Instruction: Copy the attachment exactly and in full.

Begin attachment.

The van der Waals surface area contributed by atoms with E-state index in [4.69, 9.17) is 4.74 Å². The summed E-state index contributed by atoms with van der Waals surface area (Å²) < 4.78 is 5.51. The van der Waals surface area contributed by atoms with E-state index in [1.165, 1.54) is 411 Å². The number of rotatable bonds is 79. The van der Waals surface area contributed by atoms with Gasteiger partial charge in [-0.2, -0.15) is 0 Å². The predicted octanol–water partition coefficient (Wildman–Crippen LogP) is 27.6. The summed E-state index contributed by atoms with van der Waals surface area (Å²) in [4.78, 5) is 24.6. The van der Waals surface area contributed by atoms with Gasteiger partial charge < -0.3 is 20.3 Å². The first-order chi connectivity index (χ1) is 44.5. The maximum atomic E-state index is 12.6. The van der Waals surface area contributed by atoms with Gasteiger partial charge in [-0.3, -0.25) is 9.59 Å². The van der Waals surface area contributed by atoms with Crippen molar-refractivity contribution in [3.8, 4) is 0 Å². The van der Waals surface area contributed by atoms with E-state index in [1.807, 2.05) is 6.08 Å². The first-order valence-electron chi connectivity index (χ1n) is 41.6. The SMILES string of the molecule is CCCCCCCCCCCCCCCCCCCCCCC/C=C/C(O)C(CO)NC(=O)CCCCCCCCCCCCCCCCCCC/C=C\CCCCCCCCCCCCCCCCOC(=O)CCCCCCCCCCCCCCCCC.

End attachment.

The van der Waals surface area contributed by atoms with E-state index in [4.69, 9.17) is 4.74 Å². The summed E-state index contributed by atoms with van der Waals surface area (Å²) < 4.78 is 5.51. The van der Waals surface area contributed by atoms with E-state index in [1.165, 1.54) is 411 Å². The number of rotatable bonds is 79. The van der Waals surface area contributed by atoms with Gasteiger partial charge in [-0.2, -0.15) is 0 Å². The predicted octanol–water partition coefficient (Wildman–Crippen LogP) is 27.6. The summed E-state index contributed by atoms with van der Waals surface area (Å²) in [4.78, 5) is 24.6. The van der Waals surface area contributed by atoms with Gasteiger partial charge < -0.3 is 20.3 Å². The first-order chi connectivity index (χ1) is 44.5. The maximum atomic E-state index is 12.6. The van der Waals surface area contributed by atoms with Gasteiger partial charge in [-0.3, -0.25) is 9.59 Å². The van der Waals surface area contributed by atoms with Crippen molar-refractivity contribution in [3.8, 4) is 0 Å². The van der Waals surface area contributed by atoms with E-state index in [1.807, 2.05) is 6.08 Å². The first-order valence-electron chi connectivity index (χ1n) is 41.6. The SMILES string of the molecule is CCCCCCCCCCCCCCCCCCCCCCC/C=C/C(O)C(CO)NC(=O)CCCCCCCCCCCCCCCCCCC/C=C\CCCCCCCCCCCCCCCCOC(=O)CCCCCCCCCCCCCCCCC.